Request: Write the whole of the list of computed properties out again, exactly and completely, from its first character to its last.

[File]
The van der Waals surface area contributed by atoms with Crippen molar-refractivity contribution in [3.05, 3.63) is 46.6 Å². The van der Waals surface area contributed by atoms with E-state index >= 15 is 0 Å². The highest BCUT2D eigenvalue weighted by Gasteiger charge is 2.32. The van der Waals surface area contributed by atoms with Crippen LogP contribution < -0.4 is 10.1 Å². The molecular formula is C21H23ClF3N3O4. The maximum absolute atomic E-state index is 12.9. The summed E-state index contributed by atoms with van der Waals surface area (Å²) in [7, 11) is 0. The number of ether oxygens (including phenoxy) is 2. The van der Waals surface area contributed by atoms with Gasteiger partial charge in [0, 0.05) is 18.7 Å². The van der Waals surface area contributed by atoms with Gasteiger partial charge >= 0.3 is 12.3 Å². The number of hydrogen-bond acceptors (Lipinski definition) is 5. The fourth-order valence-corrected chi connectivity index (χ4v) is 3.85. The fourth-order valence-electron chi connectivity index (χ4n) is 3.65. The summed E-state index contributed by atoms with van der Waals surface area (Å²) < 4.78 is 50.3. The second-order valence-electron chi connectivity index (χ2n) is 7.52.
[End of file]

The van der Waals surface area contributed by atoms with Crippen molar-refractivity contribution in [3.05, 3.63) is 46.6 Å². The van der Waals surface area contributed by atoms with E-state index >= 15 is 0 Å². The highest BCUT2D eigenvalue weighted by Gasteiger charge is 2.32. The van der Waals surface area contributed by atoms with Crippen LogP contribution < -0.4 is 10.1 Å². The molecular formula is C21H23ClF3N3O4. The maximum absolute atomic E-state index is 12.9. The summed E-state index contributed by atoms with van der Waals surface area (Å²) in [7, 11) is 0. The number of ether oxygens (including phenoxy) is 2. The van der Waals surface area contributed by atoms with Gasteiger partial charge in [0, 0.05) is 18.7 Å². The van der Waals surface area contributed by atoms with Gasteiger partial charge >= 0.3 is 12.3 Å². The number of hydrogen-bond acceptors (Lipinski definition) is 5. The fourth-order valence-corrected chi connectivity index (χ4v) is 3.85. The fourth-order valence-electron chi connectivity index (χ4n) is 3.65. The summed E-state index contributed by atoms with van der Waals surface area (Å²) < 4.78 is 50.3. The second-order valence-electron chi connectivity index (χ2n) is 7.52.